residential country home with green grass and landscpaed yard

The city, the country or someplace in between?

The city, the country or someplace in between?

It is a question every retiring baby boomer asks them self at some point. For many, the lure of active adult living means escaping crowded urban living and finding a quiet place in the country or in the South. A small, but growing number of retirees are bucking that trend and moving into urban areas.

The vast majority of retirees seem to settle somewhere in between. They look for a place that offers the conveniences of a city in a quieter, less-crowded active retirement community in suburban areas. Though there is a lot of talk and debate about where to retire, the fact remains that usually only about one-third of people actually move when they reach retirement age and roughly five percent actually leave their state.

For retirees who do choose to move, most seek active adult living in a less densely populated area than where they currently reside. For some, this means settling in the suburbs on the outskirts of larger cities where new active retirement communities are popping up. For others, it means settling down in small towns or in the countryside. The appeal of country-living does not come without a drawback though. While life may be quieter, everyday conveniences such as grocery stores, pharmacies and shopping may mean a lengthy drive. Plus, country-living often means fewer cultural opportunities such as restaurants, theaters and sporting events.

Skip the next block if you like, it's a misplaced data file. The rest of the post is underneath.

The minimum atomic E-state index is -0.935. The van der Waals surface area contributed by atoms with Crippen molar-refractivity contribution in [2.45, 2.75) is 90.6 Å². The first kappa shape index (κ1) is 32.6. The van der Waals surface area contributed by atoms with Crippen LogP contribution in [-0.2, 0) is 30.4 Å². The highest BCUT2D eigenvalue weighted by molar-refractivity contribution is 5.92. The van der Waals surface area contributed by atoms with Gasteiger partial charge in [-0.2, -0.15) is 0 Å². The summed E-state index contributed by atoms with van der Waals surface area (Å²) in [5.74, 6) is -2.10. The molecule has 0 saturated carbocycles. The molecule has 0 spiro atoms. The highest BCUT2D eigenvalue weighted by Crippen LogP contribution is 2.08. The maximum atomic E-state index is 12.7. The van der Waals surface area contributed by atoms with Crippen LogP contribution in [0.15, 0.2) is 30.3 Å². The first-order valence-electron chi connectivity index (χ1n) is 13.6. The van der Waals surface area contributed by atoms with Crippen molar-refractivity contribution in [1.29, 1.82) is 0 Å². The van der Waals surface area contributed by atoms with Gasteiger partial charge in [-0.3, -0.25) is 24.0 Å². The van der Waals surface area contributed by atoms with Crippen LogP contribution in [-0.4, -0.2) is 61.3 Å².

On the other hand, the rebirth of many American downtown areas has presented retirement options for people who seek a retirement rich in culture. Despite the popularizing of this trend, it is expected that only two percent of retirees will move from a suburban to urban location. While moving to an urban location draws the attention of people who want a busy lifestyle and proximity to restaurants, arts and theater, it also comes with many of the drawbacks that persuaded people to leave the city in the first place, such as noise, congestion or crime.

Only you can decide what type of community suits your retirement lifestyle. But more and more people are finding that active adult living communities offer the conveniences of city living with the quietness of the country.